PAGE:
The photoetch parts fret has PE restraints for the seats – the first time an AMK kit has included detail parts for harnesses in their kits. Awesome, and thank you, AMK! However, their proper placement/configuration (and very existence) seems to have been omitted from the instruction booklet.  A short internet search for photos of the Magister cockpit or consultation of printed references should solve this problem.  In particular, check out this link with content written for students at the USAF Test Pilot School: http://www.eaa1000.av.org/pix/fouga/fouga.htm#Cockpit. Likewise, with all the potentially open panels, a guide to how access panel covers may be hinged (or not) would have been quite helpful.  Again, online and print resources will no doubt help fill in that knowledge gap.  Similarly, two different sized wingtip tanks come in the kit, but it is unclear to me which size tank should go with the various construction options, or if both are appropriate and interchangeable to any version of the CM.170. 

The most significant problem that I could detect in my review sample was that the yellows in the decal sheet were printed out of register. This is especially evident in the rescue arrows, the small West German flag decals, and the Belgian roundels.  The back circle at the center of the roundel appears well placed. The yellow that surrounds the black circle is rather off center – so much so that some modelers might consider them to be unusable.  Beyond that, the rest of the decals appear flawless.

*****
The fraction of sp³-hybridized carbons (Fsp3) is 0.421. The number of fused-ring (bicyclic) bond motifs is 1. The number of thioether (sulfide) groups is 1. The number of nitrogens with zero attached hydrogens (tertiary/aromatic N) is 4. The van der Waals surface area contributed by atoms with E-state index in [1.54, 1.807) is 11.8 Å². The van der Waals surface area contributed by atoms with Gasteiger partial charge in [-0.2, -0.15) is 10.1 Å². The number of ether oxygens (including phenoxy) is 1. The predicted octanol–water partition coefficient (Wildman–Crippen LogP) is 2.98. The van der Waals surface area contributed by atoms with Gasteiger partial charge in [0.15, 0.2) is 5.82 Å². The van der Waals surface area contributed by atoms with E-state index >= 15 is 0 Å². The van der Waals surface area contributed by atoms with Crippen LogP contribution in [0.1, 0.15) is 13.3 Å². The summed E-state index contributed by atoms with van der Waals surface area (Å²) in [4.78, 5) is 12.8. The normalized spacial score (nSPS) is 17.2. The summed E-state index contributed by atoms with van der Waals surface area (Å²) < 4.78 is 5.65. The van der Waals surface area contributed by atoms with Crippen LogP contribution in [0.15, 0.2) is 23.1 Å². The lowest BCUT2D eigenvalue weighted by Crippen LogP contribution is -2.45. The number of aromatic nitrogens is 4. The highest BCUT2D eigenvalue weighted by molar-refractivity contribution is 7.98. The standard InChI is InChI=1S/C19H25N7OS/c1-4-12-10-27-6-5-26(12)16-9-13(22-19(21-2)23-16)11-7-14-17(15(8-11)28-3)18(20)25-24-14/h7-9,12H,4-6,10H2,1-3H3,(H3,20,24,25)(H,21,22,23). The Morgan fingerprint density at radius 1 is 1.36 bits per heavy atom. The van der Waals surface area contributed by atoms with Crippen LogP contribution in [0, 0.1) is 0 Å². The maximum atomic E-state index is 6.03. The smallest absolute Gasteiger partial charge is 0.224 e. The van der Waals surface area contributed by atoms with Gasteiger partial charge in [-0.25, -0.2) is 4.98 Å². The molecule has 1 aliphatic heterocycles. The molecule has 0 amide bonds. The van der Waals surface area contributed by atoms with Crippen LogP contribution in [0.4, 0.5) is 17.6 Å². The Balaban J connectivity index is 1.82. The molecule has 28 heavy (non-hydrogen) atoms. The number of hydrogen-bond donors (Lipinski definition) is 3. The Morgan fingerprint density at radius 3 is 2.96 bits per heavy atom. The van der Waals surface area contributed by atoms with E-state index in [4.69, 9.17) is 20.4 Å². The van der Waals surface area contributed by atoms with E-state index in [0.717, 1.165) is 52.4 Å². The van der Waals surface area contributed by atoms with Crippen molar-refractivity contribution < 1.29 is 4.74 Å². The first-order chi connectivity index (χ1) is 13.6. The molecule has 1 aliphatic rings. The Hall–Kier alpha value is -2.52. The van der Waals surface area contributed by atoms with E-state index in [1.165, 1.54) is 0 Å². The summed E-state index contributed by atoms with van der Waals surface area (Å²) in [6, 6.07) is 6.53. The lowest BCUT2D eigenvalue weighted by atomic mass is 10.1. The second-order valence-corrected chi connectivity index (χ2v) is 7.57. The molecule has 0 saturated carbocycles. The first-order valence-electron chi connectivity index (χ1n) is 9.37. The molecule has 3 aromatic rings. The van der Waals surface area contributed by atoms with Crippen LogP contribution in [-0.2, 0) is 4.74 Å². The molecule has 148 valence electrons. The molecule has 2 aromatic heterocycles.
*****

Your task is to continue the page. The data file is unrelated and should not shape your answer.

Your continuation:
(Return to top of page)This is a remarkably well-detailed and beautifully made kit by AMK. For such a small model and for such a unique subject, it scores very high on the wow-factor meter. I would rate it among the top five kits of 2015. I was showing this kit around to some fellow modelers recently, and they were all universally impressed. A few asked if I had received some kind of deluxe version of the kit with the high-quality photoetched, white metal, and clear fuselage parts. The kit comes with all of these parts and construction options, I said, and eyebrows around the room were raised even higher as nods of impressed approval and interest followed.

AMK’s CM. 170 Magister is a gem of a model kit, and I cannot give it a higher recommendation – despite its few shortcomings and decal printing defect. Compared to the Kinetic family of 1:48 Magisters, I would evaluate it as the superior model, with far more detail and better engineering.  For those interested in adding more even more detail, Eduard now offers more photoetched metal, including prepainted cockpit details which you can throw into your AMK Magister. Wingman Models has released a number of resin detail sets for the Kinetic kit, including a cockpit and underwing stores.  I don’t have these yet, so someone else will have to tell us if they could be adapted to the AMK kit. However you choose to build your AMK CM. 170 – whether it’s out of the box or filled to the brim with aftermarket parts – one thing is clear: the Magister has finally received its long-overdue recognition in 1:48 scale.       

Sincere thanks to AMK for the review sample. You can find them on the web at http://amkhobby.com/home/ and on Facebook at https://www.facebook.com/avantgardemodelkits.

Haagen Klaus
Scale Modeling News & Reviews Editor
Detail & Scale